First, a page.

Energy System Development 1.0

What is energy system development?

Traditionally, energy system training has been described as cardiovascular development – conditioning or endurance work, the focus of which is to build the capacity and efficiency of the body’s three main energy systems.

Here are the three main systems:

ATP-PC System (Alactic Anaerobic Energy System)

Short duration

The fuel source (ATP) is stored in small amounts in the working muscles and is used for short intense efforts lasting up to 10-15 seconds. This energy system doesn’t require the use of oxygen (anaerobic) and no lactate is produced (alactic).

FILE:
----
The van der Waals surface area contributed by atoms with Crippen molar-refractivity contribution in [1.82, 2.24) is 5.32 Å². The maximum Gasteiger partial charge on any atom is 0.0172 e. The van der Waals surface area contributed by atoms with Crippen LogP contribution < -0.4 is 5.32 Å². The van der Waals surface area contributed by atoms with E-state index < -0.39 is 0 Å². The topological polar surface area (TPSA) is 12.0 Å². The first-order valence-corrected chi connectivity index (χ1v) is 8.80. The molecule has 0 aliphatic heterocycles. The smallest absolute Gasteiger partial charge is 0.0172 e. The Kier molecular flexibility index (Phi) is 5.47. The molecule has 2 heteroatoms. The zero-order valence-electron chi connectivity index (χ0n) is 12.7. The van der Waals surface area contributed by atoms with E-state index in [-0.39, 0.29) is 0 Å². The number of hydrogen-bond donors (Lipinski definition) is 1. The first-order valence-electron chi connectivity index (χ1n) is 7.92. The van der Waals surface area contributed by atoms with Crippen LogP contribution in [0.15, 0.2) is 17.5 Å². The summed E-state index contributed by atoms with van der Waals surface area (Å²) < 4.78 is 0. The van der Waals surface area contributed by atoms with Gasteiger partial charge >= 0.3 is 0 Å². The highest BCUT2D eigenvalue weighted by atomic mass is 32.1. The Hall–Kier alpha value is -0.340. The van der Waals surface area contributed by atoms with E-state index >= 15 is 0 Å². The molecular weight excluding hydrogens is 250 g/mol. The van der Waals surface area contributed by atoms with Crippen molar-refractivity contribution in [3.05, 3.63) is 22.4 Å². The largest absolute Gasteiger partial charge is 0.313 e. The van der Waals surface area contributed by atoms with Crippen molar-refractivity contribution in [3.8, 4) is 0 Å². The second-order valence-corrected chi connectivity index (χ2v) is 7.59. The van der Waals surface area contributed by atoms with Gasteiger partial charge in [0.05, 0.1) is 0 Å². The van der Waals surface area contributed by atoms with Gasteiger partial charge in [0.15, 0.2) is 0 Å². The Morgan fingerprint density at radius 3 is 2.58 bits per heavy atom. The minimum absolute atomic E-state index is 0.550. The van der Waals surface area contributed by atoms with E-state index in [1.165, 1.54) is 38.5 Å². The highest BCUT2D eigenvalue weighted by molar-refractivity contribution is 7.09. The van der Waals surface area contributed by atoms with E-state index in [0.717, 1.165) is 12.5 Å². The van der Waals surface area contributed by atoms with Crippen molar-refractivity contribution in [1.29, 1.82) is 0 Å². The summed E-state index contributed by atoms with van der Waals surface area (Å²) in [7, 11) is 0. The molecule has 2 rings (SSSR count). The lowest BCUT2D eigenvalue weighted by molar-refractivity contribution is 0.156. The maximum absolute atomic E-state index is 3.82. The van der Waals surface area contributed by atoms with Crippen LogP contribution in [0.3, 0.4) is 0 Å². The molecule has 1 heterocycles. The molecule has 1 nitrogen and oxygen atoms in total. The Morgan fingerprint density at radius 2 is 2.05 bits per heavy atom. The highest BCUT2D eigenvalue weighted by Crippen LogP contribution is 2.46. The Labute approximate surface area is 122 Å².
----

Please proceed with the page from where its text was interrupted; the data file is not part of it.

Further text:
Glycolytic System (Lactic Anaerobic Energy System)

Medium duration

Used in bouts of exercise ranging from 10-120 seconds. The energy substrate is muscle glycogen (glucose) and is broken down to produce ATP. At the onset of lactic acid (the anaerobic threshold) the body will need to cease such intensity and begin to slow down, therefore sufficient recovery is needed – or a switch to the third energy system as the dominant.

Aerobic System

Long duration

This system is constantly working to facilitate the above systems. Typically, training will be of moderate intensity and range anywhere from 3-90 minutes. Here, the body uses oxygen to fuel the breakdown of carbohydrates first, then to free fatty acids, and (if duration is long enough) eventually proteins.

In addition, ESD addresses the varying demands of training, allowing you to build the metabolic infrastructure required to train and perform at a multitude of intensities. It’s important to recognize that training energy systems are not black and white – all three systems work interdependently.